Smart cybersecurity practitioners know that for the best protection, they should use a ‘defense in depth’ strategy. Layering different kinds of defense together enables them to provide multiple layers of protection. But for a truly robust cyber-defense, you shouldn’t forget to protect one of your most vulnerable communication channels: email.
Email is baked into the DNA of any business. In spite of alternative channels such as social media and web chat, this tried and tested form of communication is becoming more, rather than less, important to the average company.
According to Radicati’s 2014-2018 Email Statistics Report, there were 4.1bn email accounts in 2014, and this will grow to 5.2bn within four years. Business is the biggest source of email traffic, said the report, accounting for 108.7bn emails per day in 2014 – and the number of business-related emails will increase to 139.4bn daily by 2018.
Unfortunately, email is also a channel for attackers to strike at any organization. Spam is a frequent problem for business users, who may be sent harmful attachments that could infect computers on their network. In Q3 2014, the number of spam email messages sent globally topped 10 trillion, according to McAfee Labs’ Threats Report.
Phishing – a relative of spam – is a common email attack that can be used to fool employees into granting access to your systems. Attackers will email a company’s employees with a variety of ruses.
In a typical phishing attack, a criminal may pretend to be from a trusted third party such as an IT department, and will send an email asking employees to log in to a web portal. The portal is fraudulent, and will gather their login data, enabling the attacker to infiltrate corporate systems and gain a foothold.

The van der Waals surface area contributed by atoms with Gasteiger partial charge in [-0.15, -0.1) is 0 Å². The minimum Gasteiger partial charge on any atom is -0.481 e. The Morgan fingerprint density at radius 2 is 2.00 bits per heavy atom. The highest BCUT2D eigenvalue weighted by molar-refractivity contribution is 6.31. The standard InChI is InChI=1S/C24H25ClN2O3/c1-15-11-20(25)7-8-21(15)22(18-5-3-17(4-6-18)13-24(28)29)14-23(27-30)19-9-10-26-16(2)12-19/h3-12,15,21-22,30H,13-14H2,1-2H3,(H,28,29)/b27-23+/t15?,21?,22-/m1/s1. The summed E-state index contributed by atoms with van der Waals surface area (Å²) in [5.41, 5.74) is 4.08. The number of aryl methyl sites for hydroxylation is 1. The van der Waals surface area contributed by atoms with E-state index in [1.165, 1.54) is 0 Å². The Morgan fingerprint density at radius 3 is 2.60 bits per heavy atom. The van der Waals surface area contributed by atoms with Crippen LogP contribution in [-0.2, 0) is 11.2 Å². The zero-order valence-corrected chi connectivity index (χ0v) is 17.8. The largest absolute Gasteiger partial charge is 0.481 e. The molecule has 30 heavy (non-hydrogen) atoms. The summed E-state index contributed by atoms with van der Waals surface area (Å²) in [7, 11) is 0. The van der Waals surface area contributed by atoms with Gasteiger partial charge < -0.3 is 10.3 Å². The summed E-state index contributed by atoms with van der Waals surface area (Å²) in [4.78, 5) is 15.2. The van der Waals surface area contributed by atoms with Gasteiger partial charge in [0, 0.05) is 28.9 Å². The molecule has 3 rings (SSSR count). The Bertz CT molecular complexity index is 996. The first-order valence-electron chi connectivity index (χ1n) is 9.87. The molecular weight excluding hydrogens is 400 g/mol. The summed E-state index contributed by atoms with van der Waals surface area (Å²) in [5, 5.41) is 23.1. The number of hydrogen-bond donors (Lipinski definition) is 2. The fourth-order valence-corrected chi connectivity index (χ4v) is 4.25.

In Q3 2014, the number of unique phishing reports reached 163,333, down just 5% from the prior quarter, according to the Q3 2014 Phishing Activity Trends Report, which is produced by the Anti-Phishing Working Group (APWG). Payment services was the most targeted industry, with 32% of phishing attacks, while financial services received the second highest proportion of attacks, at 27%, according to the APWG report. Retail came in third.
A mature email security system features protection mechanisms such as blacklisting to block known malicious senders, and anti-spam engines that look for telltale spam signatures and keywords. It will also evaluate the source of a message in real time using a sophisticated set of parameters, and it will ‘greylist’ emails, forcing email servers to resend them (illegitimate servers will rarely respond to such requests).
The best defense-in-depth solutions work together, complementing each other. Combined with other defense mechanisms such as web protection and anti-malware scanners, email protection should play a crucial role in protecting your clients' organizations.
Anti-malware scanners will check any attachments that an email blacklist and spam filter fail to stop, for example. Web protection can help to stop employees visiting bogus phishing or malware sites – but ideally, a cloud-based email filter will stop those messages even touching a company’s email servers.
Defense-in-depth is like bulletproof glass: it’s layered, so that even if an attack makes it past one layer of defense, it will be stopped by another. Together, they create an armored web of protection that can shield a company from harm. Email security represents one layer of that armor. In a neighborhood as dangerous as the Internet, doesn’t it pay to have as much protection as possible?
To find out how MAX Mail can help with your email security needs, download our free MAX Mail Email Security Guide